Journal of the Pancreas Open Access

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Original Article - (2020) Volume 21, Issue 2

Barbed Suture for Pancreatic Anastomosis during Pancreaticoduodenectomy Decreases Incidence of Clinically Significant Pancreatic Fistula

Andrew Guzowski*, Joseph N Gabra, Noaman Ali

HPB Surgery, Cleveland Clinic Akron General, Akron, Ohio, USA

Corresponding Author:
Andrew Guzowski
HPB Surgery, Cleveland Clinic Akron General
Akron, Ohio, USA
Tel: +1-330-803-6938
Fax: +1-330-344-6672
E-mail: [email protected]

Received Date: December 02nd, 2019; Accepted Date: January 20th, 2020

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Background Pancreatic leak continues to be a high cause of morbidity during pancreaticoduodenectomy (PD). Barbed suture is being utilized in many clinical applications due to ease of use and potential higher burst strength of anastomoses. To date, no studies have looked at the impact of utilizing barbed suture in pancreatic reconstruction during pancreaticoduodenectomy. Methods A retrospective analysis was performed of all pancreaticoduodenectomy cases performed by a single surgeon from 2015-2018 at a tertiary care regional medical center. Pancreatic anastomosis was performed as a pancreaticojejunostomy in an end to side fashion; an outer layer of mattress VicrylTM suture was utilized first followed by inner running layer V-lockTM (barbed) suture. No stent was utilized during anastomosis. Fistula rates were recorded in accordance with the International Society of Grading of Pancreatic Fistula (ISGPF) descriptions. Results A total of 49 consecutive pancreaticoduodenectomy performed by a single surgeon were examined. 22 patients had elevated amylase levels (44.9%) Of these, 20/49 Grade A (40.8%), 2/49 Grade B (4.1%), 0/49 Grade C (0%). Conclusion Barbed suture utilization is a reliable and safe method of pancreaticojejunostomy creation during pancreaticoduodenectomy. This technique has a low incidence of clinically relevant pancreatic fistula and is easily producible.


Pancreatic Fistula; Pancreaticoduodenectomy


PD Pancreaticoduodenectomy; ISGPF International Society of Grading of Pancreatic Fistula; PJ pancreaticojejunostomy; NGT Nasogastric Tube; GI Gastrointestinal; POD Postoperative Day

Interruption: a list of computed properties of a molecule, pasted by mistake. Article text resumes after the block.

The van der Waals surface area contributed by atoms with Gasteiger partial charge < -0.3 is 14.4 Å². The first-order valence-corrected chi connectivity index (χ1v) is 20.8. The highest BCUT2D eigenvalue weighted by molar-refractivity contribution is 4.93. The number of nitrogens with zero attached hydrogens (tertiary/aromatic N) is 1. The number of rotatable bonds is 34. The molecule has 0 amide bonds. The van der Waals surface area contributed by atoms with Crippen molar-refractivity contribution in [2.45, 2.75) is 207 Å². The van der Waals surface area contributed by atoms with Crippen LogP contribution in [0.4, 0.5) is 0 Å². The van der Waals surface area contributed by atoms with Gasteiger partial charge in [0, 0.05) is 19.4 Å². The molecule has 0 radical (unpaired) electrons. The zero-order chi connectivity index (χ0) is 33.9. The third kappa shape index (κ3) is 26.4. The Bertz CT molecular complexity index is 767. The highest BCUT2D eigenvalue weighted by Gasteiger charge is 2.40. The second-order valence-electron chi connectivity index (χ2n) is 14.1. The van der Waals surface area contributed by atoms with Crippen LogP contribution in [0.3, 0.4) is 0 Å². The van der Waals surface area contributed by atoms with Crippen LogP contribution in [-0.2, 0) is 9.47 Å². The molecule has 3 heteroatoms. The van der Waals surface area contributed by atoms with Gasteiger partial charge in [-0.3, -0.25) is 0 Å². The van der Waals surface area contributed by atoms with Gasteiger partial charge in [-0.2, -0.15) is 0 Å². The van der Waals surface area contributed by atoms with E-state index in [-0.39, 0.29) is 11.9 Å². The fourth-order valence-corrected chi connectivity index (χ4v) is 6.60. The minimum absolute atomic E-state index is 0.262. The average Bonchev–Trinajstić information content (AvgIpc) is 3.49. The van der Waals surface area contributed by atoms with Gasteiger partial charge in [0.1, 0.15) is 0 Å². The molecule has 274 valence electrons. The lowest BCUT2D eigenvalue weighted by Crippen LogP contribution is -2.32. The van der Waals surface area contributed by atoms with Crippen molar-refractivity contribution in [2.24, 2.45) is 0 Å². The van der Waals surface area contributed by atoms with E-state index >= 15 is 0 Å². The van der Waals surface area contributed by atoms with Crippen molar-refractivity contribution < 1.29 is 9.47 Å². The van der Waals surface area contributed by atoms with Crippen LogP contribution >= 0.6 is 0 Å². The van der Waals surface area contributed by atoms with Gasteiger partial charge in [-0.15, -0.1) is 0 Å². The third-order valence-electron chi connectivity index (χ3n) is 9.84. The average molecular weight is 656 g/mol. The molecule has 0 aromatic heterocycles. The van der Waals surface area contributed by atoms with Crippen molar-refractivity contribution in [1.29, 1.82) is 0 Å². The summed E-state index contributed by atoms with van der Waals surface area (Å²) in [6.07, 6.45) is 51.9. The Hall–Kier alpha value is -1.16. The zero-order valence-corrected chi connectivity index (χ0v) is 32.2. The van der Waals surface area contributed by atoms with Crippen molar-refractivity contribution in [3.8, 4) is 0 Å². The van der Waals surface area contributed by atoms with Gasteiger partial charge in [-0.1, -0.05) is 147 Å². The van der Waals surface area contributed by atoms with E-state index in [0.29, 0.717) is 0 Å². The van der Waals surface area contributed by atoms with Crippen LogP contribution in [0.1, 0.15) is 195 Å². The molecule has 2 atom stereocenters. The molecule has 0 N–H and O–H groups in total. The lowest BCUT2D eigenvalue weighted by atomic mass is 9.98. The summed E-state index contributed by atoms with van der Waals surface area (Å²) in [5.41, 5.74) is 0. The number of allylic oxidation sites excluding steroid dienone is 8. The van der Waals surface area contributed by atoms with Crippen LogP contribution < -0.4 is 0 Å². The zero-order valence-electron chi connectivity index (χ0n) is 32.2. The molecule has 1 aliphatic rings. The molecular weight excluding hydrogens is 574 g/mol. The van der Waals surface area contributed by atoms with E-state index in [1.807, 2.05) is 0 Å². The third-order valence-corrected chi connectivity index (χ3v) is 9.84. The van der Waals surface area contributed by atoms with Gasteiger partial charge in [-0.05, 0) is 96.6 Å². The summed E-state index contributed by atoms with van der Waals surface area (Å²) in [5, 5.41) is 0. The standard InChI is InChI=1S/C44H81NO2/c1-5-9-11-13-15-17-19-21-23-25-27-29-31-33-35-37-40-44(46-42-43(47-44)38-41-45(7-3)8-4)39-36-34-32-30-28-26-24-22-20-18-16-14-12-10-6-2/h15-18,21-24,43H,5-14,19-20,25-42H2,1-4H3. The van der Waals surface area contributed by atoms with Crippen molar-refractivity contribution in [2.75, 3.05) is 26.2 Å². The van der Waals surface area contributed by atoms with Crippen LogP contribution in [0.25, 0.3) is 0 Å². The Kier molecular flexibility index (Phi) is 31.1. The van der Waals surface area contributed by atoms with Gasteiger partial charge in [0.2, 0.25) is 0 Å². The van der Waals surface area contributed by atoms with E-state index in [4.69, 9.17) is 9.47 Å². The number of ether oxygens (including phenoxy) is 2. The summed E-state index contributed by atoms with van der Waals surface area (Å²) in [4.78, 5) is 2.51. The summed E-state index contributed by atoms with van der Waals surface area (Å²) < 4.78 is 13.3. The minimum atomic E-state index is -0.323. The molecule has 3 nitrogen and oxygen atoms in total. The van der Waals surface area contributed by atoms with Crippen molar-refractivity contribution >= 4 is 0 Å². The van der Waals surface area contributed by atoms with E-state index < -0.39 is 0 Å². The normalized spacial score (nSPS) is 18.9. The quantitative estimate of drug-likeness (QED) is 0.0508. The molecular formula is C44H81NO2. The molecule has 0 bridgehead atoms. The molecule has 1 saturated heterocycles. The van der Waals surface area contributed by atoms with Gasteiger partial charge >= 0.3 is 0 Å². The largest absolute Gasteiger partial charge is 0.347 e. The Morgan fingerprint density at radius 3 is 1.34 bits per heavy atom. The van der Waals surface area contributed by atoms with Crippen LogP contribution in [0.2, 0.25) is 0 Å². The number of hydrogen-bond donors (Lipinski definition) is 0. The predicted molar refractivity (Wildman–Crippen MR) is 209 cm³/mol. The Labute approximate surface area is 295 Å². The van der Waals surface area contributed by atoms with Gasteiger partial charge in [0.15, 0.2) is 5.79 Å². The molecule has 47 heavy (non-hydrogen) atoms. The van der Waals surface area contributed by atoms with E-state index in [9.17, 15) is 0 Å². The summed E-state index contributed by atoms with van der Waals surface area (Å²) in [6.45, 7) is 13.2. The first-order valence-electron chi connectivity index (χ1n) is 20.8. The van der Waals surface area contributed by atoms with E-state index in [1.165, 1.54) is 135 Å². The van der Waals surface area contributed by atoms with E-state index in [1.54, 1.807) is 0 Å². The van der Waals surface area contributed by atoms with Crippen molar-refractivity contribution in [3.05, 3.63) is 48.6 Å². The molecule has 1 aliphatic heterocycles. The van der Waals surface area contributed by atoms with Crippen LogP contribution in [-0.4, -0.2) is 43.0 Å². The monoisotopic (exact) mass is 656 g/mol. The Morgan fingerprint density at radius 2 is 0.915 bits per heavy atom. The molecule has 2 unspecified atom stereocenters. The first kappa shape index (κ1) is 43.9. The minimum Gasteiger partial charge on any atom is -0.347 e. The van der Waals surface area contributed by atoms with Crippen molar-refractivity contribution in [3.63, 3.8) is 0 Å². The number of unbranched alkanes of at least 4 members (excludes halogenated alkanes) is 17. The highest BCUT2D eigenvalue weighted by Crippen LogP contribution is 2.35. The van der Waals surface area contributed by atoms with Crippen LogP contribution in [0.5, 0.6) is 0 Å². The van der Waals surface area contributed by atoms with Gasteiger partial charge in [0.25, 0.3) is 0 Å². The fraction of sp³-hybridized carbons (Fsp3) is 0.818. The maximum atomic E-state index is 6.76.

Pancreaticduodectomy (PD), or the Whipple procedure, is the treatment of choice for many malignant and benign diseases in the head of the pancreas. It has also long been shown to have a mortality rate of 3-5% at high volume centers and a morbidity rate of 30-50% [1]. One of the most significant causes of morbidity with this surgery is leaking at the pancreatic anastomosis. In order to normalize pancreatic leak definitions, The ISGPF, standardized the definition of leak defined by Bassi C, et al. [2].

Output via surgically placed drain (or percutaneous drain) of any measurable volume of drain fluid on or after postoperative day 3, with amylase content equal or greater than 3 times the serum value.

The ISGPF, breaks the fistula grades down as presented in (Figure 1).


Figure 1. ISGPF Grading for Pancreatic Fistula [2].

Pancreatic fistula is the most common complication of a Whipple procedure. Previous studies of pancreatic fistulas after Whipple range from 11-63% [3, 4, 5, 6, 7, 8, 9]. Consensus for acceptable fistula rate at high volume centers is approximately 25% [3, 10, 11, 12, 13]. Furthermore, there have been studies that show that the clinically relevant pancreatic fistula rate (grade B or C) was 16% for PD [11].

There are several techniques for pancreatic anastomosis during PD, most common worldwide being the pancreaticojejunostomy (PJ). There are several published techniques for this anastomosis [9, 14, 15]. The pancreatic duct is often sutured to the jejunal mucosa with the pancreatic body oversewn to the serosa, also known as the duct-to-mucosa technique. Or, the pancreas is sewn directly to the jejunum with the entire end of pancreas invaginated into the jejunum. Pancreatic stents are used based on surgeon preference [16]. Traditionally these anastomoses are created with a hand or instrument tied suture by the surgeon using either an interrupted or running suture technique. A previous study by Edil et al. compared the use of barbed suture to standard suture and the rate of pancreatic leak; the study reported a decreased leak rate and shorter operative time during laparoscopic PD using the barbed suture [10]. However, this study only investigated with laparoscopic cases despite that the majority of PD procedures in the United States are done as an open procedure. This case showed that pancreatic leak rates were improved with the use of barbed suture. It remains unclear in the literature regarding pancreatic leak rates for open pancreaticojejunostomies using a barbed suture compared to a traditional, non-barbed suture.